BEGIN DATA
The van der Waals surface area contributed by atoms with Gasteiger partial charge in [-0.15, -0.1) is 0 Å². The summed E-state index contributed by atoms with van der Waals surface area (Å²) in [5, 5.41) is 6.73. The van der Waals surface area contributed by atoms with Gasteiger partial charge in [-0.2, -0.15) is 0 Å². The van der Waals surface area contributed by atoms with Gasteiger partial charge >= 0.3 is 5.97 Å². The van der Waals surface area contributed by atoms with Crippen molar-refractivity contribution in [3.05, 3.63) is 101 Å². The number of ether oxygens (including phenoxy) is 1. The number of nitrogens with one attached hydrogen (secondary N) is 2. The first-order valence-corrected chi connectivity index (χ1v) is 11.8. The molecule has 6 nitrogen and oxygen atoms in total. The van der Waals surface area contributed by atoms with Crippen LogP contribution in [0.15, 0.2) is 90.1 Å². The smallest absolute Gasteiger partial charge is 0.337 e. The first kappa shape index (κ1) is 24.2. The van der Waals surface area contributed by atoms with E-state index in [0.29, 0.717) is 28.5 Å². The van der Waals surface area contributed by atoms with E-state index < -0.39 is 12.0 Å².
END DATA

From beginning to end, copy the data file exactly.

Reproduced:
The van der Waals surface area contributed by atoms with Gasteiger partial charge in [-0.15, -0.1) is 0 Å². The summed E-state index contributed by atoms with van der Waals surface area (Å²) in [5, 5.41) is 6.73. The van der Waals surface area contributed by atoms with Gasteiger partial charge in [-0.2, -0.15) is 0 Å². The van der Waals surface area contributed by atoms with Gasteiger partial charge >= 0.3 is 5.97 Å². The van der Waals surface area contributed by atoms with Crippen molar-refractivity contribution in [3.05, 3.63) is 101 Å². The number of ether oxygens (including phenoxy) is 1. The number of nitrogens with one attached hydrogen (secondary N) is 2. The first-order valence-corrected chi connectivity index (χ1v) is 11.8. The molecule has 6 nitrogen and oxygen atoms in total. The van der Waals surface area contributed by atoms with Crippen LogP contribution in [0.15, 0.2) is 90.1 Å². The smallest absolute Gasteiger partial charge is 0.337 e. The first kappa shape index (κ1) is 24.2. The van der Waals surface area contributed by atoms with E-state index in [0.29, 0.717) is 28.5 Å². The van der Waals surface area contributed by atoms with E-state index < -0.39 is 12.0 Å².